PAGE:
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Reservoir Hill: It’s time for real estate.

During my initial home search in Baltimore thirteen years ago, Reservoir Hill was described as a neighborhood on the rebound – a transitional neighborhood about to make that final transition.  But then I found articles reporting the same sentiment 20 years earlier.  Reservoir Hill and its sibling, Bolton Hill, are similar in so many ways, but exist on opposite sides of North Avenue.

Madison Avenue

Madison Avenue

It’s almost like one went to college and made something of itself, while the other stayed home and languished.  That has changed.  Now it’s more like that aging sibling has finally found its footing.  Of course it didn’t happen overnight.  Enough people have recognized the potential causing it to reach that important tipping point.  Some are investors who are eager to make a profit, while others just want a quiet home in close-knit community.  And that’s the thing about Reservoir Hill: in the last decade it has transformed itself from simply a neighborhood to a community.

DSC_1684One of the main impediments to transformation, is how large the homes are.  It takes a lot capital and perseverance to rehab a three-story building exceeding 3000 square feet.  Most of the homes were built in the early 1900s, and a rehab requires patience, especially when dealing with a bureaucracy that seems mired in the same era.   Another impediment is the ridiculous way property is assessed for tax purposes.

Communities benefit from some sort of non-residential activity.  Restaurants, art galleries, and upscale grocery stores raise property values.  Why else would communities compete for and trumpet the arrival of a new Whole Foods or Harris Teeter.  In Reservoir Hill, Dovecote Cafe seems to be filled with patrons every time I pass by.   It has to be a joy for members of the community to have a wonderful place to nosh that is within walking distance.   Dovecote’s owner took a chance when she opened her cafe, but so have many others when they bought there.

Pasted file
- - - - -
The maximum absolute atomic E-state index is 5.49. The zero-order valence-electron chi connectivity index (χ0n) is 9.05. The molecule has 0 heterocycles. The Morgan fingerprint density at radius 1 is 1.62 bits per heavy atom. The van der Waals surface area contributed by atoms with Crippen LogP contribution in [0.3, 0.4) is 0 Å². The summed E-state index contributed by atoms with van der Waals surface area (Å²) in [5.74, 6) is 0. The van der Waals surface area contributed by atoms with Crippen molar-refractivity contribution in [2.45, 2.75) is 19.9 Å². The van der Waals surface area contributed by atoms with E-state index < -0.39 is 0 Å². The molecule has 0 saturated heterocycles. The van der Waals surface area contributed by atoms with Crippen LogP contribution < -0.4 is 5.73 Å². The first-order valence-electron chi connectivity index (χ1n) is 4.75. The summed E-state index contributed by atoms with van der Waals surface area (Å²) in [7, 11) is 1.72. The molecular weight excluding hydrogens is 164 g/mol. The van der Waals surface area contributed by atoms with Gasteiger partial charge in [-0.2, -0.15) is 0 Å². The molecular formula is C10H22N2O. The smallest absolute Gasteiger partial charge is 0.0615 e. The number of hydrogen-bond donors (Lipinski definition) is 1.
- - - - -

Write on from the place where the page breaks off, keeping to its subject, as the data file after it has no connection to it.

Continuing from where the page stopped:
Tune Up City in the 700 block Whitelock Street.


Dovecote Cafe on Madison Avenue.

Not far behind Dovecote Cafe is the Tune-Up City space on Whitelock Street.  Once it’s totally rehabbed (sometime in late 2016), the developers intend to lease to a Bun Shop/Cafe on the first floor and an art gallery upstairs.  They’re also looking for something unique to open in other spaces in this huge warehouse-like structure.


A view of Eutaw Place.

I can’t predict the future, but I can spot trends.  In 2014, forty-nine homes sold in Reservoir Hill; in 2015 it was sixty-three.  As of May 13th this year, thirty homes have sold.  Twenty-three had sold in the same period last year.  If the current trend holds, this year I expect almost eighty home sales in Reservoir Hill.  In fact, in almost every category an investor would rely, the numbers are better in Reservoir Hill than Bolton Hill.  While Bolton Hill is certainly more expensive, its average sales price has dropped in the last year while the average sale price in Reservoir Hill has gone up.  Days on the market have decreased 42% from last year compared to Bolton Hill’s 23.1%.[i]   Since 2012, only about one house a year manages to sell above $400K in Reservoir Hill, however, I think that’s about change.   There were 346 renovation permits issued for Reservoir Hill in 2015, compared with 274 for Bolton Hill.[ii]  But of course, numbers alone are not enough to prove my point.  You need to see and feel a place to get true indication of the direction a neighborhood is turning.  Reservoir Hill has a relaxed energy that appears to be steadily building.

Developers and individuals are rehabbing homes with increased frequency, even commercial establishments are even sticking a toe in.  Early-adopters are benefiting from this increased focus on the area.  Why now?  Is it because of the perseverance of the true believers?  Is it the influx of millennials who see the large architecturally grandiose townhomes as bargains?  Maybe it’s the confluence of both. Maybe it’s just time.                                                                                                                  

I’m Greg Bridges with Long & Foster.  I sell and write about real estate in and around Baltimore. Office 410-889-9800, Mobile 410-215-0565or

[i] Real Estate Business Intelligence (RBI)

[ii] City Renovation Permits


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